After the Women's March on Washington, my mama asked me to make her a pink hat, aka a pussyhat. *
I'd already given away the extras I made before the march, so I needed to go buy some fleece.
The waste I had left over the first time bothered me a bit. Each hat needs a strip that is 20 inches long and between 11 and 13 inches wide (I have a big noggin and I like to wear my hair in a bun, so, yes, my hat is 13 inches wide, when I cut it).
If you take that out of 1 yard of fleece, you're left with weird scraps that are less than 16 inches long. Not good for a lot, although I may try piecing some scraps together into yardage.
So, I bought 1 and a quarter yards and cut it up like this: one strip that's 13 inches wide, 2 strips that are 12 inches wide and 2 strips that are 11 inches wide. Give or take. Fleece is bouncy, so cutting it is like corralling a wild animal that is made out of marshmallows. Checking the math: 13 + 24 + 22 is 59, so once you cut the selvedge off a piece of sold-as-60-inches fleece, you should have just enough.
If the world were perfect, I would only need a piece of fabric 40 inches long to do this, but let's face it - I'm not perfect at cutting and neither are the ladies at the fabric store. So, that extra 5 inches is a little insurance for all of us, for shrinkage in the wash, and to give me something to test my machine with.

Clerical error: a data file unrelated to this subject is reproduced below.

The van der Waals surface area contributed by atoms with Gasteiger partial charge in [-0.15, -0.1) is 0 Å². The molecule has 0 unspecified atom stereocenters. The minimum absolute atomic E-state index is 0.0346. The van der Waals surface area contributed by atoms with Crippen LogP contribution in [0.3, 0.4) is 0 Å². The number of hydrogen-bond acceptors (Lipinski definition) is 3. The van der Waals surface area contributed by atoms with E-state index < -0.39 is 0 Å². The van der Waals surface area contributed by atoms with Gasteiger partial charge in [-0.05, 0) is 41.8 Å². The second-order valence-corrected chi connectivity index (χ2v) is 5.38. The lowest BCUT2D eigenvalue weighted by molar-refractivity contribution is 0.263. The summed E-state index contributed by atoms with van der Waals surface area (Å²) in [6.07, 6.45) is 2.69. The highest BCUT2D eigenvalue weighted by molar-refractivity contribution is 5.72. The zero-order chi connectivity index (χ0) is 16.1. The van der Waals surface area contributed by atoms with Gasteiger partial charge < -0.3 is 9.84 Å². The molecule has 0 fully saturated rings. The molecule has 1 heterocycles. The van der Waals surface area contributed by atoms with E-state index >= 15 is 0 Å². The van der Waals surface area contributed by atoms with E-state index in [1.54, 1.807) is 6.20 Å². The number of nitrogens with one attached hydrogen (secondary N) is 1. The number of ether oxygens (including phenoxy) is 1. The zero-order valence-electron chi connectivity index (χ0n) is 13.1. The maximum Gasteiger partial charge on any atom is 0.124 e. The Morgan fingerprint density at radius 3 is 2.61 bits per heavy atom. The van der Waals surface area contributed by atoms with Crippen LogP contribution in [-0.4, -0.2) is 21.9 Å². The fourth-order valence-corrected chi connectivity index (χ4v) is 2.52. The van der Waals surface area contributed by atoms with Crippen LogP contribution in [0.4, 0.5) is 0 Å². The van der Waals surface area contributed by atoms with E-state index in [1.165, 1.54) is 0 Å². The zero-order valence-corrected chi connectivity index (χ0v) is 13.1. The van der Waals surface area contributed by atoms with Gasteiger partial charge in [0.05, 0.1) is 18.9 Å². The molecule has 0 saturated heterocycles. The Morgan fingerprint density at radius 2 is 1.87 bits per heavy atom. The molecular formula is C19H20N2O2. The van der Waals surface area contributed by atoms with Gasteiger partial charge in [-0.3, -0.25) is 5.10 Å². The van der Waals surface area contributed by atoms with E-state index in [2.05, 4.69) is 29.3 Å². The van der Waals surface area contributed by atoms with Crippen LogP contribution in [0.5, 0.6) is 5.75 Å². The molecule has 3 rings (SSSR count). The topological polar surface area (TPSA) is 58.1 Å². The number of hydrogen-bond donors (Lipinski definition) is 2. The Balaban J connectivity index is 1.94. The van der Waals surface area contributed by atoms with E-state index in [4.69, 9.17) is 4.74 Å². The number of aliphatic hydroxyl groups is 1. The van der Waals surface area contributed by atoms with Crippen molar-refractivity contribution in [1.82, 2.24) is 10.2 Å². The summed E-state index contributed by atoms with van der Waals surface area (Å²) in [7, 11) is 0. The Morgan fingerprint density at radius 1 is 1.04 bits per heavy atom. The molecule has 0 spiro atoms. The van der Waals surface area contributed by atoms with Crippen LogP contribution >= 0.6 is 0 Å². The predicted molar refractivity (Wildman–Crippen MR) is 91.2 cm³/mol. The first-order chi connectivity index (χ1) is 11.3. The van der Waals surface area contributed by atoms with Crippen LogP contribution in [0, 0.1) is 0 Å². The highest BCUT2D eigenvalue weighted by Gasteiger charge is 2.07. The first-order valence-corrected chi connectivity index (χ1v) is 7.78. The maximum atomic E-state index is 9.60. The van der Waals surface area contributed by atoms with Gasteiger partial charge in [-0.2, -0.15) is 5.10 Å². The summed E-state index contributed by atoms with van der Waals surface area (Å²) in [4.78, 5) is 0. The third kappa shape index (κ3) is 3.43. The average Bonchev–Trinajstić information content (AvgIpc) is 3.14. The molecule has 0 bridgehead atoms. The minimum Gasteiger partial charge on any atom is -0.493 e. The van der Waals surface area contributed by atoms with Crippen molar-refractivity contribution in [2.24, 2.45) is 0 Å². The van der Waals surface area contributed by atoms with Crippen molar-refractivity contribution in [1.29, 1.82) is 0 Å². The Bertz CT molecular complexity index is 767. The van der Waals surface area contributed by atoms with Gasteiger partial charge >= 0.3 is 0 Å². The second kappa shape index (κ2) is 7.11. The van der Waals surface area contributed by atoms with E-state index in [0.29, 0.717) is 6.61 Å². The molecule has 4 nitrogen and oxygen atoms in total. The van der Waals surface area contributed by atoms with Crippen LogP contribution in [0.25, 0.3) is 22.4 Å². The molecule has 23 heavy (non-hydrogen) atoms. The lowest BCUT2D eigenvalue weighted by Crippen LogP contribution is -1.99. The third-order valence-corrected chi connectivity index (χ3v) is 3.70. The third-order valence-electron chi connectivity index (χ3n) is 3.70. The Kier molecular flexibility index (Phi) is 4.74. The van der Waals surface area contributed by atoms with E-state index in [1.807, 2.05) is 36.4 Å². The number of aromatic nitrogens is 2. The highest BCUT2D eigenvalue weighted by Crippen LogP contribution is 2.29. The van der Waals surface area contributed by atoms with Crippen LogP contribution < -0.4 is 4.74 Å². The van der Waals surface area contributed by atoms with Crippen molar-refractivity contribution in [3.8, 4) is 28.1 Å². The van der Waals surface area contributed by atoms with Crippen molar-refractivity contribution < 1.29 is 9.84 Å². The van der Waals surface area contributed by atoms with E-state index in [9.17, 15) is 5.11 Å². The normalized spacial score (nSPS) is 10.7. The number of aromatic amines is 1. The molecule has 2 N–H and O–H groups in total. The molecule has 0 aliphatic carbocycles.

So, I laid it all out, folded in half, and marked 6.5 inches in, 12 inches from that, and 11 inches from that, with chalk.
This left me with 5 big strips that I then squared off and chopped into 20-inch-long pieces. I then folded them, right sides together, and stacked them to take upstairs and sew.
Folded in half. Ten pussyhats ready to sew!
- When you're sewing a bunch of ears on hats, it can slow you down to mark where the ears should start and stop. Cut a post-it (or even just regular paper) into the size you want and use it as a template.
From the book, Wild and Wonderful Fleece Animals - "Fleece doesn’t ravel, so you don’t need any seam finishing. This fact alone makes fleece an easy and quick fabric to sew! Never press the seams with an iron, it could melt the fibers. Instead, finger-press the fabric to open the seams. You can also place a seam under a wooden block—or a heavy book, such as a dictionary—to smooth it and help it lie flat."
When you are finished, clean your machine, even if you don't usually clean up after every project. Fleece tends to shed a bit and it can gum up your machine worse than most other fabrics.
*She might not wear it now that she knows that, but I'm going to make her one, anyway.